Background: Ecological momentary assessments (EMA) are data collection approaches that characterize behaviors in real-time. However, EMA is underutilized in alcohol and substance use research among men who have sex with men (MSM). The aim of this analysis is to explore the correlates of engagement in EMA text messages among substance-using MSM in San Francisco.
Methods: The present analysis uses data collected from the Project iN pilot study (n=30). Over a two-month period, participants received and responded to EMA daily text messages inquiring about their study medication, alcohol, and methamphetamine use. Baseline characteristics including demographics, alcohol use, and substance use were examined as potential correlates of engagement in EMA text messages in logistic regression and proportional hazards models.
Results: Participants had a 74% response rate to EMA text messages over the study period. MSM of color had significantly lower adjusted odds of responding to EMA texts 80% of the time or more, compared to white MSM (adjusted odds ratio=0.05, 95%CI=0.01-0.38). College-educated MSM had a lower adjusted hazard of week-long discontinuation in EMA texts (adjusted hazard ratio=0.12, 95%CI=0.02-0.63). Older MSM had a higher adjusted hazard of week-long discontinuation in EMA texts (adjusted hazard ratio=1.15, 95%CI=1.01-1.31).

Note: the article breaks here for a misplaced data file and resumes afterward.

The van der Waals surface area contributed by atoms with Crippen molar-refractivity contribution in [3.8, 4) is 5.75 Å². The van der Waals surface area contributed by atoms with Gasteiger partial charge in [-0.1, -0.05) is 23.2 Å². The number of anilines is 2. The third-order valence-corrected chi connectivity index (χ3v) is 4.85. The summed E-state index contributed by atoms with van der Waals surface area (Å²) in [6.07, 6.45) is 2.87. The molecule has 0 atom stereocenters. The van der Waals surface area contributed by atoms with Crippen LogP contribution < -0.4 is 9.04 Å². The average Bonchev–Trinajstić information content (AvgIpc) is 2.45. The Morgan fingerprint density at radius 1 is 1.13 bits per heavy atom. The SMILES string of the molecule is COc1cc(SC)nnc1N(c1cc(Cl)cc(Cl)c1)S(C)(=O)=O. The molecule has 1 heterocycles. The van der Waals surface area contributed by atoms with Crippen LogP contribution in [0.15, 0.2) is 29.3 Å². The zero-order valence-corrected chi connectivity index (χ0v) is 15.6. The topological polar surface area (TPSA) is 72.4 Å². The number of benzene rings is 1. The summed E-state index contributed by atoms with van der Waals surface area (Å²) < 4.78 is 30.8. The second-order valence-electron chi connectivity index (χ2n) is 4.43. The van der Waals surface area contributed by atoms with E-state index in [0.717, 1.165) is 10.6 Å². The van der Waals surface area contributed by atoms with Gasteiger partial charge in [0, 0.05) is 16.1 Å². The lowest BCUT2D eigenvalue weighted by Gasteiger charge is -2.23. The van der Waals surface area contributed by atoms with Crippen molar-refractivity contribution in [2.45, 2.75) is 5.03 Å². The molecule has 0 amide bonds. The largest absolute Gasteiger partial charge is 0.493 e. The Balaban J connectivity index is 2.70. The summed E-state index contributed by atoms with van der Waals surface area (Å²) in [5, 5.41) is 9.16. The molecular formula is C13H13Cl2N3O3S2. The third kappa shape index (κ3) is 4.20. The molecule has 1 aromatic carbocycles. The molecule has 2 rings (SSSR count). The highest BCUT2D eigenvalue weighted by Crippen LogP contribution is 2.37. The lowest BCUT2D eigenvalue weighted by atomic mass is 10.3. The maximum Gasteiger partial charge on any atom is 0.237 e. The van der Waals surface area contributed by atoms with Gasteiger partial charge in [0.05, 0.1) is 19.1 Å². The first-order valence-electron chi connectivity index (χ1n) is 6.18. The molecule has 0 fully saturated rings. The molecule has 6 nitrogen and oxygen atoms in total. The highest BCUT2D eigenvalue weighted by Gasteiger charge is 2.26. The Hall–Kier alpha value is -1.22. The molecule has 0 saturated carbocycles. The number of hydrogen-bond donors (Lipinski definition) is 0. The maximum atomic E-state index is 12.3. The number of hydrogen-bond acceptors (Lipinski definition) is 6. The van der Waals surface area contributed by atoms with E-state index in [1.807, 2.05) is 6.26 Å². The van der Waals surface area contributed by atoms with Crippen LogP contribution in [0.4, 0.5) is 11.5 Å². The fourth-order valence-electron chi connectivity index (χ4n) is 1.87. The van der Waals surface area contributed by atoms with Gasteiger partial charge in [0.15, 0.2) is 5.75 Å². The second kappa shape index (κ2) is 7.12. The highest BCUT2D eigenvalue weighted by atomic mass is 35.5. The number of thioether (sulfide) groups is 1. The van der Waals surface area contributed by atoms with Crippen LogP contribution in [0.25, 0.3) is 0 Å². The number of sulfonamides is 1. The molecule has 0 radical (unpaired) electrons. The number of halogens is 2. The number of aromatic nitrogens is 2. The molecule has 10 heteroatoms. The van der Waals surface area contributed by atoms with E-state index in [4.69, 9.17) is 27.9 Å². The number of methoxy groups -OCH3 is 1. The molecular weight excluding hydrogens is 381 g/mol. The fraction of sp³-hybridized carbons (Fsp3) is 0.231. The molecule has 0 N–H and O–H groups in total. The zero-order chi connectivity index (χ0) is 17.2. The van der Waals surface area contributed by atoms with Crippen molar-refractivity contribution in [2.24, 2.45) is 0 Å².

Conclusion: Differences in engagement in EMA text prompts were discovered for MSM with different racial/ethnic backgrounds, ages, and education levels. Substance use variables were not correlated with engagement in text messages, suggesting that EMA may be a useful research tool among actively substance-using MSM in San Francisco.
Keywords: Alcohol; Ecologic momentary assessment; Men who have sex with men; Methamphetamine; Substance use; Text messaging.
Published by Elsevier Inc.